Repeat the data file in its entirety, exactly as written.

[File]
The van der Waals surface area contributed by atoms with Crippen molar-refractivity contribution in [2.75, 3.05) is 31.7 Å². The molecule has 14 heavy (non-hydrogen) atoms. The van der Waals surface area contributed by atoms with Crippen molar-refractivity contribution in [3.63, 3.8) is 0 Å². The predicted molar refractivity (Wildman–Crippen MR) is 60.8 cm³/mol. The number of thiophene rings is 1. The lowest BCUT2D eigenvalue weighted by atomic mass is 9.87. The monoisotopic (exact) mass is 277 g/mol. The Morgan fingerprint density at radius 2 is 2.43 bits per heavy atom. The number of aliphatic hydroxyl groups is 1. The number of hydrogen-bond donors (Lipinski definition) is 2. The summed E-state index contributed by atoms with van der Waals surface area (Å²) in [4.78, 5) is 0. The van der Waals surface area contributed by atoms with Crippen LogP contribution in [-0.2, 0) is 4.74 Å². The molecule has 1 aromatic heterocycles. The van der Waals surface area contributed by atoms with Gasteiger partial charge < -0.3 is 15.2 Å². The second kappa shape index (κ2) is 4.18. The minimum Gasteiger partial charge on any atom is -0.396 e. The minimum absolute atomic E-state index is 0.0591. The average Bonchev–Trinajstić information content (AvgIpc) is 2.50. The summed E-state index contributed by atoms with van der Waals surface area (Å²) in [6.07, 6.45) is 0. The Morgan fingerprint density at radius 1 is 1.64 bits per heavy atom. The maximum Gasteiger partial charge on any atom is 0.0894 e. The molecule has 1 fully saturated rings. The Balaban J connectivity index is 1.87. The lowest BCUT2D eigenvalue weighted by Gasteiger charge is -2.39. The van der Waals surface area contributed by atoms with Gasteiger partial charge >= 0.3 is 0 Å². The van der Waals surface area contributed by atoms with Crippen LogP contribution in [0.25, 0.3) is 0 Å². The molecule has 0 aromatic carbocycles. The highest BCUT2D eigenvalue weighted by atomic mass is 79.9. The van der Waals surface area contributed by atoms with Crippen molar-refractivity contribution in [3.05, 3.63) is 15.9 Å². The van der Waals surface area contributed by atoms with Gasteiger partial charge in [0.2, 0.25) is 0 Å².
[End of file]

The van der Waals surface area contributed by atoms with Crippen molar-refractivity contribution in [2.75, 3.05) is 31.7 Å². The molecule has 14 heavy (non-hydrogen) atoms. The van der Waals surface area contributed by atoms with Crippen molar-refractivity contribution in [3.63, 3.8) is 0 Å². The predicted molar refractivity (Wildman–Crippen MR) is 60.8 cm³/mol. The number of thiophene rings is 1. The lowest BCUT2D eigenvalue weighted by atomic mass is 9.87. The monoisotopic (exact) mass is 277 g/mol. The Morgan fingerprint density at radius 2 is 2.43 bits per heavy atom. The number of aliphatic hydroxyl groups is 1. The number of hydrogen-bond donors (Lipinski definition) is 2. The summed E-state index contributed by atoms with van der Waals surface area (Å²) in [4.78, 5) is 0. The van der Waals surface area contributed by atoms with Crippen LogP contribution in [-0.2, 0) is 4.74 Å². The molecule has 1 aromatic heterocycles. The van der Waals surface area contributed by atoms with Gasteiger partial charge < -0.3 is 15.2 Å². The second kappa shape index (κ2) is 4.18. The minimum Gasteiger partial charge on any atom is -0.396 e. The minimum absolute atomic E-state index is 0.0591. The average Bonchev–Trinajstić information content (AvgIpc) is 2.50. The summed E-state index contributed by atoms with van der Waals surface area (Å²) in [6.07, 6.45) is 0. The Morgan fingerprint density at radius 1 is 1.64 bits per heavy atom. The maximum Gasteiger partial charge on any atom is 0.0894 e. The molecule has 1 fully saturated rings. The Balaban J connectivity index is 1.87. The lowest BCUT2D eigenvalue weighted by Gasteiger charge is -2.39. The van der Waals surface area contributed by atoms with Gasteiger partial charge >= 0.3 is 0 Å². The van der Waals surface area contributed by atoms with Crippen LogP contribution in [0.25, 0.3) is 0 Å². The molecule has 0 aromatic carbocycles. The highest BCUT2D eigenvalue weighted by atomic mass is 79.9. The van der Waals surface area contributed by atoms with Crippen molar-refractivity contribution in [3.05, 3.63) is 15.9 Å². The van der Waals surface area contributed by atoms with Gasteiger partial charge in [0.2, 0.25) is 0 Å².